A year after "Star Wars" became a box office phenomenon, science fiction was back in vogue on television, and not just on Saturday mornings. ABC, for example, went to two different extremes, with the sitcom Mork & Mindy, which made Robin Williams a superstar, and the adventure series, Battlestar Galactica.
Syndicator Sandy Frank acquired the rights to translate the 1972 Japanese anime, Science Ninja Team Gatchaman, into English. The end result was Battle of the Planets, which actually was an edited version of Gatchaman, removing some more mature aspects of the series to better market the show to young American audiences. Watered down? If you had been able to see the original Gatchaman, you might think so. As it was clearly implied in the Image Comics' revival of the series a few years ago, Zoltar was actually a hermaphrodite, but that couldn't be conveyed to the audience without certain focus groups weighing in and complaining.
Battle of the Planets had a decided Hanna-Barbera touch to it, though. Long time H-B composer Hoyt Curtin was the series' musical director, and composed the score, which may in fact be a wee bit derivative of his All New Super Friends Hour theme from a year earlier. Super Friends narrator Bill Woodson was the uncredited announcer. The voice cast included some more familiar names, most of whom had been or were still associated with H-B, including Keye Luke (ex-Amazing Chan & the Chan Clan) as Zoltar, Ronnie Schell (ex-Goober & the Ghost Chasers), Casey Kasem (Super Friends, Scooby-Doo), and H-B's first lady of voices, Janet Waldo (ex-The Jetsons, Josie & the Pussycats, Wacky Races, etc.). Alan Young (ex-Mister Ed) voiced 7-Zark-7, the robotic aide for G-Force. It should be pointed out that Schell was originally cast as Tiny, the pilot of the Phoenix, but was switched to Jason after the 1st episode. Alan Dinehart took over the role of Tiny, but most sources credit his son, Alan, Jr., as Tiny. David Jolliffe (Clue Club) may have been Jason in the 1st episode.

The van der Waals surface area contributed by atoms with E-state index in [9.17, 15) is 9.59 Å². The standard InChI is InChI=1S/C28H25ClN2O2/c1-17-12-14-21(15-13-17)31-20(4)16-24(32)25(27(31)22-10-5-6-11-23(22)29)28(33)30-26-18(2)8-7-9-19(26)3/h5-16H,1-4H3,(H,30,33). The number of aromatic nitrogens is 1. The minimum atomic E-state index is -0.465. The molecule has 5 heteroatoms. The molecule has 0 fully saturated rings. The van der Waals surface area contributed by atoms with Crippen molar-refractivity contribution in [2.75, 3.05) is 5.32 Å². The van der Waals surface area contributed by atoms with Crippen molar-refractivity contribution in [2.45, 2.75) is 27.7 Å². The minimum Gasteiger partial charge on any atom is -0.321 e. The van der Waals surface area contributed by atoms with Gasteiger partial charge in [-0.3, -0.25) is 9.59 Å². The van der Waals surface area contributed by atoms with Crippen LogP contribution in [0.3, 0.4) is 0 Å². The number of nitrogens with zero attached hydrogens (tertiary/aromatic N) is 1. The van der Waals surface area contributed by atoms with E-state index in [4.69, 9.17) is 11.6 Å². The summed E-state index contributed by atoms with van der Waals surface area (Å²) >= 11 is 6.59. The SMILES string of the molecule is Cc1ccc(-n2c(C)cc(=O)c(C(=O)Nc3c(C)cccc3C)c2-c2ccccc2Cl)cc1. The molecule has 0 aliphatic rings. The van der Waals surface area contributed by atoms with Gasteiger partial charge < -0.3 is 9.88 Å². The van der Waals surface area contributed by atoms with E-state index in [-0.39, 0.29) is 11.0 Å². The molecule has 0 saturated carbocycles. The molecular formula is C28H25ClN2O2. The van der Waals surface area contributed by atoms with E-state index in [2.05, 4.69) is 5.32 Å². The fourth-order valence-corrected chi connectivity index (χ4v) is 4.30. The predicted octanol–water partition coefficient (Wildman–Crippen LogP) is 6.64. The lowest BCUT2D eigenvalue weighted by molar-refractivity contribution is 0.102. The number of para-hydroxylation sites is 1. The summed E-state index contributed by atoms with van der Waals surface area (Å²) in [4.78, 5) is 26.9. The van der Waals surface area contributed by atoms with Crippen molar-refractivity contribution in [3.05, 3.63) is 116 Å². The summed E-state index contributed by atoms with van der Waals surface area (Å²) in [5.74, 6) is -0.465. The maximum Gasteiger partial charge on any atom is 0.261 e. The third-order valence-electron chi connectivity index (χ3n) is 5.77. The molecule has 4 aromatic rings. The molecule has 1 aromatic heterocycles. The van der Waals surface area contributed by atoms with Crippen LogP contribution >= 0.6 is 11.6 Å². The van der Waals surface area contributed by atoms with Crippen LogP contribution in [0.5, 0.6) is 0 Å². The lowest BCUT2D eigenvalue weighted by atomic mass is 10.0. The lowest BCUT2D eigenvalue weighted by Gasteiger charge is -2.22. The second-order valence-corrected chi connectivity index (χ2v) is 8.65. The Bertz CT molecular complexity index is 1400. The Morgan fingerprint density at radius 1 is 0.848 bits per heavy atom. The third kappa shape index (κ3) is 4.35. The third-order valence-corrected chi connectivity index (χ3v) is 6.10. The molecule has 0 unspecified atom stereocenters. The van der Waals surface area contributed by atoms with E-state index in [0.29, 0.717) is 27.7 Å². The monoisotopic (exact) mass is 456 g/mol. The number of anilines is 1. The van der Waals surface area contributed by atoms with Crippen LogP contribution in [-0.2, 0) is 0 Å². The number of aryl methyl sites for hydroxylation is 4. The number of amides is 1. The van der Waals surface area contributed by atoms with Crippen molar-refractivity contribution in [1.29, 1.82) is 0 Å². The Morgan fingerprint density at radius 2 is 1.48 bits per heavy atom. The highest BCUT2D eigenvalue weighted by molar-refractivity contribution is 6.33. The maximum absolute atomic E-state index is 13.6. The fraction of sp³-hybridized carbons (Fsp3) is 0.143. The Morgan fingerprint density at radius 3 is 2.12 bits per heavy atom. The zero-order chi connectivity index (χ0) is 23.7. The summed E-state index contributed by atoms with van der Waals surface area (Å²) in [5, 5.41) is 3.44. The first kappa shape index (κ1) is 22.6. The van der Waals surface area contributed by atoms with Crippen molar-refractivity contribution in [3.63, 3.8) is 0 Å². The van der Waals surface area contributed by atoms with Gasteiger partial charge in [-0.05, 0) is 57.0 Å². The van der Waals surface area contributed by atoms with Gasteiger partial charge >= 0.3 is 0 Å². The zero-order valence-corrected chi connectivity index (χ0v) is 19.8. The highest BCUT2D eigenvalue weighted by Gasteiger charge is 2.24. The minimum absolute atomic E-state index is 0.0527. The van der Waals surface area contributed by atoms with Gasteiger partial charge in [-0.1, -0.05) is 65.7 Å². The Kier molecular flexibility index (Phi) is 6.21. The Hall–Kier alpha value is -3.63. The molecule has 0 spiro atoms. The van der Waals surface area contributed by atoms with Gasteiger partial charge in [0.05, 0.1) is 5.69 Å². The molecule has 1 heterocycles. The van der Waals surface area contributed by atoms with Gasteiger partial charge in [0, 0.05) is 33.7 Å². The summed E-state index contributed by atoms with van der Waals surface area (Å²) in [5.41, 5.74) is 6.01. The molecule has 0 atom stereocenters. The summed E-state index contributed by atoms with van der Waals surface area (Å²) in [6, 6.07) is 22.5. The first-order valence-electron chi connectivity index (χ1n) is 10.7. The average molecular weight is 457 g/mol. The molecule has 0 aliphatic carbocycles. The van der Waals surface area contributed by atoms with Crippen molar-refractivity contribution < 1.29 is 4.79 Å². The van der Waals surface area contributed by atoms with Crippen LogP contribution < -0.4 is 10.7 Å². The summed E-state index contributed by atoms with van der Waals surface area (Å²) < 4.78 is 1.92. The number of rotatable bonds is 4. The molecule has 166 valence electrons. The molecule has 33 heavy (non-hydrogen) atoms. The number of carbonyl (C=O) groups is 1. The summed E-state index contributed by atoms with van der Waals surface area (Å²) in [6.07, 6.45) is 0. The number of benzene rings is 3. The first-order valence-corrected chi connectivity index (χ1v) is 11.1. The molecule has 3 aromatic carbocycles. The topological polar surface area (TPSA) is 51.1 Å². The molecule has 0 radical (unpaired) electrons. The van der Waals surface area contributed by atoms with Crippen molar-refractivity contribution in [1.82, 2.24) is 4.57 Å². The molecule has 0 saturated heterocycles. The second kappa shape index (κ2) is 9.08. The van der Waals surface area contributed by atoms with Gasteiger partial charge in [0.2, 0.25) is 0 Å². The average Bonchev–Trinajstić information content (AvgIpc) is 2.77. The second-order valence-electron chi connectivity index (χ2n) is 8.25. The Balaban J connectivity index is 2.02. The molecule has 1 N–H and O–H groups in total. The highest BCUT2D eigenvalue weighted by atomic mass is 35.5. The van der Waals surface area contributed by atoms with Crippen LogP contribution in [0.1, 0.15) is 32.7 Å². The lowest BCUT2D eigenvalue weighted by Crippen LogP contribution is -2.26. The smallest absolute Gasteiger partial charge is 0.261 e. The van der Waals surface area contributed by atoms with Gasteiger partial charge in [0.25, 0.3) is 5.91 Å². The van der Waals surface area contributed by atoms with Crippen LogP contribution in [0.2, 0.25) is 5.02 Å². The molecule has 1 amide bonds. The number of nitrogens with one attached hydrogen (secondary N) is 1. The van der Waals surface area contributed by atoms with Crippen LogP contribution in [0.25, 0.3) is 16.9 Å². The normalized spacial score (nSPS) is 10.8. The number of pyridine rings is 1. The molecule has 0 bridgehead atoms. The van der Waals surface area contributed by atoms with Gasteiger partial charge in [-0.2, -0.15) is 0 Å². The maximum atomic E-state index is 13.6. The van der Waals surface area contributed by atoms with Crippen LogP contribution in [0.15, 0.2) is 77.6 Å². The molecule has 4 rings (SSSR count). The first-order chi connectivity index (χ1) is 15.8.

Battle merits mention in the archives because in some cities, including Albany, the show aired on Saturdays ahead of or, depending on where you lived, in place of network programming. In Albany, it aired 6 days a week, in the era B. O. (Before Oprah, of course). UrbanGuy uploaded the open to YouTube. As Mark (Casey Kasem) would ask before a mission, "Anyone for outer space?".....
In 1986, Ted Turner took over the rights to Gatchaman, in conjunction with Hearst Entertainment, and restored the original prints, resulting in G-Force: Guardians of Space. 10 years later, Saban adapted two follow-up series into Eagle Riders, which aired as a weekly series in the US because by then, there was little room for 1st run syndicated animation on weekdays (Fox & Kids' WB! had daily toon schedules at the time). Consequently, Eagle Riders, like G-Force before it, flopped badly and was cancelled after 1 season. Clearly, Battle of the Planets is the most popular US adaptation, as it was also the most successful, remaining in most US markets for 7 seasons (1978-85).